Ok... great... so what does this have to do with scanning?

That's next...

3. How Your Scans And HDTV Go Hand In Hand

Now, lets look at your scans. Say you have a 4" x 6" photo. And you scan it at 300 DPI. Here is what happens...

A 4x6 photo scanned at 300 dpi will be 1200 x 1800

When you scan a 4x6 photo at 300 dpi, you get a 1800 x 1200 digital image.

And do you remember the dimension of your HDTV? It is 1920 x 1080. That is a pretty close fit. This means your photo scan is going to be displayed at full HD...

A 4x6 photo scanned at 300 dpi will be 1200 x 1800, and a 1080p HDTV is 1920 x 1080

4. Hold On! Is 300 DPI Enough Resolution?

In 2014, I'd say yes. But now with bigger tv's like the 4K, 300 DPI is too little.

If you want your photo scans to fit on 4K tv's, you'd need at least 600 DPI.

Here's what I mean...

A 4x6 photo scanned at 600 dpi will be 3600 x 2400, and a 4K HDTV is 3840 x 2160

If you scan your 4x6 photos at 600 DPI, you'll be safe for 4K. Remember, 4K has a dimension of 3840 x 2160. For better results, use 900 DPI.

What about slides and negatives?

I'll show you, next...

5. Best Resolution When Scanning Slides and Negatives To Fit On HDTV

The actual size of your 35mm slide and negative is about 1.30" x 0.85". Have a look...

Actual size of a 35mm slide or negative is about 1.30x0.85

If you scan your 35mm slides and negatives at 4000 DPI, here's what you'll get...

A 35mm slide or negative scan will be about 5300 x 3600 pixel dimension

A 35mm slide or negative scan will be about 5300 x 3600 pixel dimensions. And if you remember, a 4K tv has a dimension of 3840 x 2160. So your 4000 DPI scans will be displayed at HD quality.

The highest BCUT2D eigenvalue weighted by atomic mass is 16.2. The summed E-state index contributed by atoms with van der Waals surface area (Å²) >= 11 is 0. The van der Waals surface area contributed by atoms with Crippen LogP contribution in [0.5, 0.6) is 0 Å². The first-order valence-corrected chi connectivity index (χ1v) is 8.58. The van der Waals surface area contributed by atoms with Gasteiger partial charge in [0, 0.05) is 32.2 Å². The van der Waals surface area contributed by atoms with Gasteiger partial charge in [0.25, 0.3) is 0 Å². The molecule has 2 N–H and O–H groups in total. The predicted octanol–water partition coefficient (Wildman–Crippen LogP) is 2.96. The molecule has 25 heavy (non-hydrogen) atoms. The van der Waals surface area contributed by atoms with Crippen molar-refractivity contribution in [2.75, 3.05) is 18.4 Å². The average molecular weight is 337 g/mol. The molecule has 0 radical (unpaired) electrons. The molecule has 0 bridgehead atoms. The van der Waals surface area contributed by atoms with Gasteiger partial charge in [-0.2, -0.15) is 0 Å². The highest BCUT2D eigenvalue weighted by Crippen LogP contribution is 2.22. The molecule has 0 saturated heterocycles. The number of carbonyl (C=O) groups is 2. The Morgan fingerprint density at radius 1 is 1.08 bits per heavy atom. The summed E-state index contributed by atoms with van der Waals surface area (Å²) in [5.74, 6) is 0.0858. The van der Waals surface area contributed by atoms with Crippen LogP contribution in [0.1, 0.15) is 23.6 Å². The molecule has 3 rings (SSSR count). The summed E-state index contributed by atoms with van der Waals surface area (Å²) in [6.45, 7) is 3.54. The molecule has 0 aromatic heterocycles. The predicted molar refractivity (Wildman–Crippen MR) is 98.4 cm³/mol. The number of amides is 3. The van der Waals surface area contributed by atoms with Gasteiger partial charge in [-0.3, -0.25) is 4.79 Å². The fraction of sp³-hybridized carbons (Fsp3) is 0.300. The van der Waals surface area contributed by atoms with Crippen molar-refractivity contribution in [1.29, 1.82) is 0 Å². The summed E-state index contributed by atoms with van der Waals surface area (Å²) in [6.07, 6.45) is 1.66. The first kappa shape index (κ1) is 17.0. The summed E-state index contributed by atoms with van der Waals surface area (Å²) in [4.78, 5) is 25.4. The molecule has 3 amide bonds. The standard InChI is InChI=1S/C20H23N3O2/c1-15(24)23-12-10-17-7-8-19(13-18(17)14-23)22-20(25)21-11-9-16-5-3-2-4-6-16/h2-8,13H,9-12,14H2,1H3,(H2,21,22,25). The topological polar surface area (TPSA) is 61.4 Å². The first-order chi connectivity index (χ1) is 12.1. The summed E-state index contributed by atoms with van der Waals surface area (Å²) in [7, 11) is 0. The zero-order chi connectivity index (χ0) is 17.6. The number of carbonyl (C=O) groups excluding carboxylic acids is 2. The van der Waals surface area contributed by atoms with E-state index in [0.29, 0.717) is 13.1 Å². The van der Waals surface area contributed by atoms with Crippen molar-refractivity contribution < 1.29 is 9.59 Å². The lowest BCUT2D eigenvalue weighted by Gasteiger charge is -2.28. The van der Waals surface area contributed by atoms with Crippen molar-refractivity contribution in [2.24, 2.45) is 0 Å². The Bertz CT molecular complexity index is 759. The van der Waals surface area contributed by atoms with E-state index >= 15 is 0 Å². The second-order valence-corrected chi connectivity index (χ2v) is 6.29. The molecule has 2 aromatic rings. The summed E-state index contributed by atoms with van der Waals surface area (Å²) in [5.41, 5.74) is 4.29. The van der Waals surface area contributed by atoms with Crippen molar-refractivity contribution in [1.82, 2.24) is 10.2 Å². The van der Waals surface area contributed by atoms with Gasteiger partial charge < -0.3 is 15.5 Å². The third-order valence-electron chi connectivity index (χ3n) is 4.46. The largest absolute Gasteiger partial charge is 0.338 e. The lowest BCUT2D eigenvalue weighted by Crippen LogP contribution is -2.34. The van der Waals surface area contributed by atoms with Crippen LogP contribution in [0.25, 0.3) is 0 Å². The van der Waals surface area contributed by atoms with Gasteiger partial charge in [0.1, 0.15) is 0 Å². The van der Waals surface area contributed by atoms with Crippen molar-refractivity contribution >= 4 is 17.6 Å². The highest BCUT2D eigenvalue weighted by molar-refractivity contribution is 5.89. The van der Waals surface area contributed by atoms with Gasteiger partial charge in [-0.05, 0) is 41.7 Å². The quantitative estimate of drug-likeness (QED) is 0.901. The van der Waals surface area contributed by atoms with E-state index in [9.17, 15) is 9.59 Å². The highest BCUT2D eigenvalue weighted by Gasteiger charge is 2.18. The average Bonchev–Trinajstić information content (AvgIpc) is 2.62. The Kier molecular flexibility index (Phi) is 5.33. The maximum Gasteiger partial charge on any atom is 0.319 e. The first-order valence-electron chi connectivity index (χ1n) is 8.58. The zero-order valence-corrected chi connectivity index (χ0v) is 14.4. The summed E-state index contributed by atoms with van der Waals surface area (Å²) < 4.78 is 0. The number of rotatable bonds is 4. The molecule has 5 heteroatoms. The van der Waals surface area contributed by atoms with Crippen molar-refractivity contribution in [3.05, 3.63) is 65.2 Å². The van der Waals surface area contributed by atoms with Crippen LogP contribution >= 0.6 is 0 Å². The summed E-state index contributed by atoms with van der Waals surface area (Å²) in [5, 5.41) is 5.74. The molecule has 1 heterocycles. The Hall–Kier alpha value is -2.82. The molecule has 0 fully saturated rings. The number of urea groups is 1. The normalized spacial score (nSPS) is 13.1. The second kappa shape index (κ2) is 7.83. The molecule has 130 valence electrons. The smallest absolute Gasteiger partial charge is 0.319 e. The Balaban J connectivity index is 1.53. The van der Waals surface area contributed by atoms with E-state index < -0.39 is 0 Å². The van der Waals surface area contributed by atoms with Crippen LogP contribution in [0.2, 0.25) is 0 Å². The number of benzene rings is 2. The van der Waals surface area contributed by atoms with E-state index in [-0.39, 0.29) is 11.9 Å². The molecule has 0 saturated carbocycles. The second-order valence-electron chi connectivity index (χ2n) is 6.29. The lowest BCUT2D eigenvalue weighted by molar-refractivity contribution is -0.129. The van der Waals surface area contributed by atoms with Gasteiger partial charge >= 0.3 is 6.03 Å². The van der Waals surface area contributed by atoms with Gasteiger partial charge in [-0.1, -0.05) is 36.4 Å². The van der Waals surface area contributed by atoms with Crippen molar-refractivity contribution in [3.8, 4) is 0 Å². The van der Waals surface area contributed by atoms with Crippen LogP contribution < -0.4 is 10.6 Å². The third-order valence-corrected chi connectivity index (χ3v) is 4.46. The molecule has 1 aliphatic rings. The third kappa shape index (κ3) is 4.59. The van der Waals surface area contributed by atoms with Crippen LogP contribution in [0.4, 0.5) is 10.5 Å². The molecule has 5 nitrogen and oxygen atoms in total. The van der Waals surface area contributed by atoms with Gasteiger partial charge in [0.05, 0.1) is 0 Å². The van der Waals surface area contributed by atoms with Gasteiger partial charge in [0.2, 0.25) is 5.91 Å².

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Which of these scanning troubles do you want to overcome?

  • What's the best resolution / DPI to scan your slides, negatives, and photos -- so you don't lose details
  • Best method to digitize slides, negatives, photos using your regular flatbed or film scanner
  • How to clean your negatives, slides, and photos before you scan them -- so you don't scratch them
  • What side should you scan a slide or negative -- so they're not backwards or facing the wrong way
  • How to setup your scanner to get higher quality digital images -- 24bit JPEG? 48bit TIFF?
  • How to fix your digital images using Digital ICE, GIMP, or Photoshop and make them look new
  • How to improve your scan workflow so you can double your productivity and finish your project twice as fast
  • Understand the technical stuff of a digital image so you can make sideshow videos, reprints, and more!

Hey, my name is Konrad. I've been scanning professionally since 2005. I've helped multi-billion dollar companies, pro sports teams, pro photographers, artists, museums, book publishers, etc. I've scanned over 930,000 slides, negatives, photos.

The reason I'm telling you this is because no matter what challenge or frustration you're having, I know exactly what you're going through. So, to help you RIGHT NOW, I've put together a super simple scanning guide to get you started.

It's free (for now). So, fill out the form you see on the right: